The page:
Netanyahu plans to address the US Congress over his concerns regarding the ongoing nuclear negotiations with Iran. The possibility of an agreement with Iran prompted strong words Sunday from the Israeli leader, who told the weekly cabinet meeting that “we will do everything to thwart a bad and dangerous deal that will cast a dark cloud on the future of the state of Israel and its security.”
Obama, for his part, said Monday there was no reason to extend nuclear talks with Iran once again, stressing the question now was whether Tehran actually wanted an agreement.
“I don’t see a further extension being useful if they have not agreed to the basic formulation and the bottom line that the world requires to have confidence that they’re not pursuing a nuclear weapon,” Obama said. “The issues have been clarified, gaps have been narrowed, the Iranians have abided by the agreement,” he added.
Obama said the Iranian nuclear efforts have been “reversed,” adding that the international community was therefore in a “better position than before the interim program was set up.” The president was referring to an interim agreement with Tehran ahead of a final nuclear deal.
“The issues now are sufficiently narrowed and sufficiently clarified where we’re at the point where they need to make a decision,” he added.
The president said that the group known as the P5+1 — Britain, China, France, Germany, Russia, and the United States — is set to present Iran with a deal that would allow for them to become a peaceful nuclear power, but at the same time would give the international community “absolute assurance, that is verifiable, that they are not pursuing a nuclear weapon.”
Obama hailed the cohesion among the P5+1, including the constructive role of Russia and China.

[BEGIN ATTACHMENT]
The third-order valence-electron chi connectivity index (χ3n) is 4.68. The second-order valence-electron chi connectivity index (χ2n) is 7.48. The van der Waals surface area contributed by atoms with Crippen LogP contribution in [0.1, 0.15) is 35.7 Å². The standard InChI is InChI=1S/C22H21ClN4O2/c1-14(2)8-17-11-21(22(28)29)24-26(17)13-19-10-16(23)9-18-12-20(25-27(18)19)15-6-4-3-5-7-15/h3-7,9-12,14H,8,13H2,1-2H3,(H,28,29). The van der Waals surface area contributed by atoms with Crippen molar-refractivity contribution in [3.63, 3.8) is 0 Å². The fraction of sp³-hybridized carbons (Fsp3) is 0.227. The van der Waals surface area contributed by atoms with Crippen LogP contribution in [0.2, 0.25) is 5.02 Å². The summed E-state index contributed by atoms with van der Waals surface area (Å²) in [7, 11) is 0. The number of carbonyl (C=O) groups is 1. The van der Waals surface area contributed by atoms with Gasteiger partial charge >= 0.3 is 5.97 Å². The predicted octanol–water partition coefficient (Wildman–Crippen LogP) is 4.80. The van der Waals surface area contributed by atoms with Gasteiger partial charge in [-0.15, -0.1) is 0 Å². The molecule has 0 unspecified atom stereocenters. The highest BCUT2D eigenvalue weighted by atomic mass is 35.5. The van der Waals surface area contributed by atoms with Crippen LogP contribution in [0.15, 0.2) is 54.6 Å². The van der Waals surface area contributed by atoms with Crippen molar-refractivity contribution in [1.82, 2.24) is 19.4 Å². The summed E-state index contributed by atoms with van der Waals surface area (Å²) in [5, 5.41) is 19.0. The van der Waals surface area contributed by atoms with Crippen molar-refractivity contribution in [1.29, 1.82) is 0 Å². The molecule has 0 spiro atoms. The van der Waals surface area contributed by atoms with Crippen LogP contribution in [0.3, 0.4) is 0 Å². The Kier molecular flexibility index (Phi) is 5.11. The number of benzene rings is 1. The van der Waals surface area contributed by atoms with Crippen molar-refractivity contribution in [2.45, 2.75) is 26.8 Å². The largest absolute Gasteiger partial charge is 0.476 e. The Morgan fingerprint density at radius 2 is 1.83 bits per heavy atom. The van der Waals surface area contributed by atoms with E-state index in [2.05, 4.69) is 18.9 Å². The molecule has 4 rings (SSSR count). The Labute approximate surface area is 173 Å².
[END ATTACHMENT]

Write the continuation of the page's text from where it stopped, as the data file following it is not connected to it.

With an approaching deadline on reaching a nuclear deal with Tehran, Iranian officials on Sunday signaled a willingness to come to an agreement, with Foreign Minister Mohammad Javad Zarif telling a gathering of the world’s top diplomats and defense officials that “this is the opportunity.”
Both Iran and the P5+1 are under increasing pressure ahead of two deadlines: to agree on main points by late March, and to reach a comprehensive deal by June 30.
Zarif said that now was the window of opportunity to come up with a final deal. He met individually at the Munich security conference with each country involved — except France, which was scheduled later Sunday.
Following a 90-minute morning meeting with US Secretary of State John Kerry, their second meeting on the sidelines of the conference, Zarif said he felt that progress had been made in the past months and suggested it would be unproductive to further extend negotiations.
Asked about Israel’s fears that Iran’s program is a threat to its existence, Zarif said Israel used a “hypothetical Iranian threat” as a “smokescreen” for what he called atrocities against Palestinians and others in the region, Reuters reported Sunday.
Iran says its program is solely for energy production and medical research purposes. It has agreed to some restrictions in exchange for billions of dollars in relief from US economic sanctions.
Adiv Sterman and AFP contributed to this report.